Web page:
Hybrid and Traditional Instruction: A Controlled Comparison of Student Performance in a Clinical Skills Course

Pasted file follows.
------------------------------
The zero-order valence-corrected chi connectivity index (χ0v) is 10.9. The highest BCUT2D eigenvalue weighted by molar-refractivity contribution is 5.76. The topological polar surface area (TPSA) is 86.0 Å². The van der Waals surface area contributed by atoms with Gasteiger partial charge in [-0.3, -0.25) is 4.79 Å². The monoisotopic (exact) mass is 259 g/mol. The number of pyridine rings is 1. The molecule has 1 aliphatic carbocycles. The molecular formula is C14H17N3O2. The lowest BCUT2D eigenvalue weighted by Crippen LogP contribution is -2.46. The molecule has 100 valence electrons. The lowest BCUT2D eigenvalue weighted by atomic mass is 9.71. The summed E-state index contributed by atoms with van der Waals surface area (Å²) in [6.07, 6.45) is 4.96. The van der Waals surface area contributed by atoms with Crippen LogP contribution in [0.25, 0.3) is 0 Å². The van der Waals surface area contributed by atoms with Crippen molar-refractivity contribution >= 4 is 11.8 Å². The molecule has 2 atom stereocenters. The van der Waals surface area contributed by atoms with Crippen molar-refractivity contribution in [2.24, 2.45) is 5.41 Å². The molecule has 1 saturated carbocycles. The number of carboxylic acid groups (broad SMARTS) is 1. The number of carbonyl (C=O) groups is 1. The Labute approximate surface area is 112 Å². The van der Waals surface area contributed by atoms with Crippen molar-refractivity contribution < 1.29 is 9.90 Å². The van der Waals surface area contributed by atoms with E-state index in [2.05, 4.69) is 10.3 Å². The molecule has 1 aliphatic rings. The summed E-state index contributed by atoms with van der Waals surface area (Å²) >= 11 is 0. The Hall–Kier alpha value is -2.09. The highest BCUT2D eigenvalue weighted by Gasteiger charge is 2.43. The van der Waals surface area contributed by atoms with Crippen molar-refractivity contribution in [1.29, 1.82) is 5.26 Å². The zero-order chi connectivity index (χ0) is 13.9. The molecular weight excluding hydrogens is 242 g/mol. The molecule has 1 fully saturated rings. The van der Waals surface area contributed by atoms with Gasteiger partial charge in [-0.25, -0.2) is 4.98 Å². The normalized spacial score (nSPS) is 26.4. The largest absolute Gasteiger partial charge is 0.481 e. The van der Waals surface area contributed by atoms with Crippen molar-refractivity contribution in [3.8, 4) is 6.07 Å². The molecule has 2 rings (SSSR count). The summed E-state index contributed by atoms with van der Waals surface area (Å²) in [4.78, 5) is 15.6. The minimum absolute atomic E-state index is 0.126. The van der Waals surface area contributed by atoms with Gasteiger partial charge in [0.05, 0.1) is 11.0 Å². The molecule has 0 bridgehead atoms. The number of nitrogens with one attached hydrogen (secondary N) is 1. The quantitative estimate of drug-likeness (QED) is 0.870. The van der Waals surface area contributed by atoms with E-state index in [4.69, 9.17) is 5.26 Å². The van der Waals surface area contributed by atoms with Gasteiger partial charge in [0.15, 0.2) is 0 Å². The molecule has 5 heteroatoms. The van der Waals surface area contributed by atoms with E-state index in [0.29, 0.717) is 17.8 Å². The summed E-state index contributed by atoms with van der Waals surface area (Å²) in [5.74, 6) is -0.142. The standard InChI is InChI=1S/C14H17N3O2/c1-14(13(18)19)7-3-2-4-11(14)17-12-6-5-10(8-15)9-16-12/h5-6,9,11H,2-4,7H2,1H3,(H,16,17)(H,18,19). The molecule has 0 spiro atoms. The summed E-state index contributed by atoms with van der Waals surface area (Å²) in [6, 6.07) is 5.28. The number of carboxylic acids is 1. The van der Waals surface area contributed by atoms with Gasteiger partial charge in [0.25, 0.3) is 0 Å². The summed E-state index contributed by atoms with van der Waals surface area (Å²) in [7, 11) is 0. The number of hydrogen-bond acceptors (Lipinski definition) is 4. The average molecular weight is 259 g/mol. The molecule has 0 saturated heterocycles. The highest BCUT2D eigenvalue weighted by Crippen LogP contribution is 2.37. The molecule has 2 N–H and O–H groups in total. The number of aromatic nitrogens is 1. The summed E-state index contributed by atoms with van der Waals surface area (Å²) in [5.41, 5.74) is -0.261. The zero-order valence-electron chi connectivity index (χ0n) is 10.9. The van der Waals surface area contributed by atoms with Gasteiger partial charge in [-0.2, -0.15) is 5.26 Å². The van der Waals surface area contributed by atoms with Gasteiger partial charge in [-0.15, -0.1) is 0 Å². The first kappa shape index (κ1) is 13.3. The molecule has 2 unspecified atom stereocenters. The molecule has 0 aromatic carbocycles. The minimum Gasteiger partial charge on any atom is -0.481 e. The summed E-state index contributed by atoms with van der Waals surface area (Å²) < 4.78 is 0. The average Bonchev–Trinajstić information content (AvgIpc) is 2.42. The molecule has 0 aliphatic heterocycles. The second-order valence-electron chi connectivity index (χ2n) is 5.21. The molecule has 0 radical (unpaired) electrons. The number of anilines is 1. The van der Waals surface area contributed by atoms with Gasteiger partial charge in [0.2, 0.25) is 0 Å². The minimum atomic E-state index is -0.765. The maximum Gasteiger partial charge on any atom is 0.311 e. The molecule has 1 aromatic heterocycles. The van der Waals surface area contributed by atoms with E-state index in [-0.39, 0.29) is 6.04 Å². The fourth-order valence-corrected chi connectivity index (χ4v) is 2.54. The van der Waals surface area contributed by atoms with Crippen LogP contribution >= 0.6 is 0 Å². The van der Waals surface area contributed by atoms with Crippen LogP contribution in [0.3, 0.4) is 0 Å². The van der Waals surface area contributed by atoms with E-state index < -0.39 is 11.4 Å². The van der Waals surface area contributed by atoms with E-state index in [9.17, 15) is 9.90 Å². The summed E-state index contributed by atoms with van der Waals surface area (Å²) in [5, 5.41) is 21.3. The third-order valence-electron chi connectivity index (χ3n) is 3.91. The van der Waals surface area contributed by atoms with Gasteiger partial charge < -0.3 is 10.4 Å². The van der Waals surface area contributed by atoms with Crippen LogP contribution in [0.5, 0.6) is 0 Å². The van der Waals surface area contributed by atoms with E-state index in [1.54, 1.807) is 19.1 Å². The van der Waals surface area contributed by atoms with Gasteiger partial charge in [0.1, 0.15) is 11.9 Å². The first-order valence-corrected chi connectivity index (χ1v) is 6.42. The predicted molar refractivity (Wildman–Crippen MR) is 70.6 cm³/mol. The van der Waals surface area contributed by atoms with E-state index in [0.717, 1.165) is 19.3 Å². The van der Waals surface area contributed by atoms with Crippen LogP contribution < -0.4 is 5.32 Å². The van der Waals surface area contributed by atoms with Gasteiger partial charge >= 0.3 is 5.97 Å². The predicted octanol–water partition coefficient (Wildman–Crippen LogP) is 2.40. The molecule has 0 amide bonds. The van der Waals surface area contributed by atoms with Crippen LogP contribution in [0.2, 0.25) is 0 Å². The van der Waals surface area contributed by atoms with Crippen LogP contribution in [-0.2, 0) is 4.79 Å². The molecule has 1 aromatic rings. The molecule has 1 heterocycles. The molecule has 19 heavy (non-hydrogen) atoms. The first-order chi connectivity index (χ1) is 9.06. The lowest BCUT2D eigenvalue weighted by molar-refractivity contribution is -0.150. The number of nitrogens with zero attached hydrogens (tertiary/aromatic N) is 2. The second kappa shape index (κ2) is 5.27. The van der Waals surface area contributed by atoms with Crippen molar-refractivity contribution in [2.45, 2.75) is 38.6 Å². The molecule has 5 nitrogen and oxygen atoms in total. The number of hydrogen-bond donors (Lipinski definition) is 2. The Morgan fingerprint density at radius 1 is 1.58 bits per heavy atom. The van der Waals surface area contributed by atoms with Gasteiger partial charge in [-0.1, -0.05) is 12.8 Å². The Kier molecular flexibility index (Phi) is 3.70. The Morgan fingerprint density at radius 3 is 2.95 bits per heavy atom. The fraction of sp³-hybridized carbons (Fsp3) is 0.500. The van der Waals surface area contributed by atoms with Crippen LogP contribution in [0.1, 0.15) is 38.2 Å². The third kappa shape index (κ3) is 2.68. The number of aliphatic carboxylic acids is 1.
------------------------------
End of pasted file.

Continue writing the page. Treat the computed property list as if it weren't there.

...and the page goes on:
Purpose/Hypothesis: Advances in technology have created new opportunities for delivery of doctor of physical therapy (DPT) education beyond a traditional, on-campus model. An accredited DPT program adapted a traditional instructional model to include a hybrid online/on-campus delivery method of the same curriculum. Empirical analyses of hybrid delivery models are limited, particularly with respect to clinical courses that require acquisition and mastery of psychomotor skills. This report presents student performance in a clinical skills course delivered simultaneously through both models. Number of Subjects: Two consecutive graduate student cohorts enrolled in the first year of an accredited DPT program (2018-2019) Materials and Methods: Students participated in a four credit DPT introductory clinical course consistent with their enrollment in either the hybrid or traditional version of the curriculum. Student demographic characteristics were collected through the admissions process. Performance on written and practical skills exams were collected as part of the planned curriculum. Data was de-identified for statistical analysis. Performance from two consecutive cohorts will be compared for total exam score, cumulative written, and cumulative practical exams using parametric statistics with bonferroni adjustment to account for multiple comparisons. Results: Results for the first of two cohorts (n=144) are reported here. Forty six students enrolled in the hybrid model (48% female; 20% underrepresented minority; mean age 26.7±4.3 years; 37% live driving distance to campus); 98 in the traditional model (64% female; 12.1% underrepresented minority; mean age 25.0±3.0 years; 100% live driving distance to campus). There were no significant differences in overall exam performance or written exam performance. For example, overall exam scores were, hybrid mean(SD)=84.8%(±5.3), range=73.2-94.0%; traditional mean=86.6%(±5.1), range=71.0-96.3%. However, there was a small but statistically significant difference in cumulative practical exam scores (hybrid: 86.4%(±5.4), residential, 89.0%(±4.6); p<0.05). Instructional delivery explained 5.6% (r2=0.05) of the variance in practical exam scores. Conclusions: Overall student performance was equivalent between hybrid and traditional delivery of an introductory clinical skills course. A small difference in practical exam performance, while not substantially explained by delivery model, supports ongoing innovation for optimizing physical skills acquisition in the hybrid model. Clinical Relevance: Physical therapist educators have a responsibility to critically and empirically assess the effectiveness of education delivery models, both new and traditional. This study provides a rare opportunity to advance educational science through a controlled comparison of simultaneous delivery of a clinical skills course using hybrid and traditional models. The overall equivalency of the early results suggests that the hybrid delivery model has promise as a valuable contribution to the landscape of educational options for students.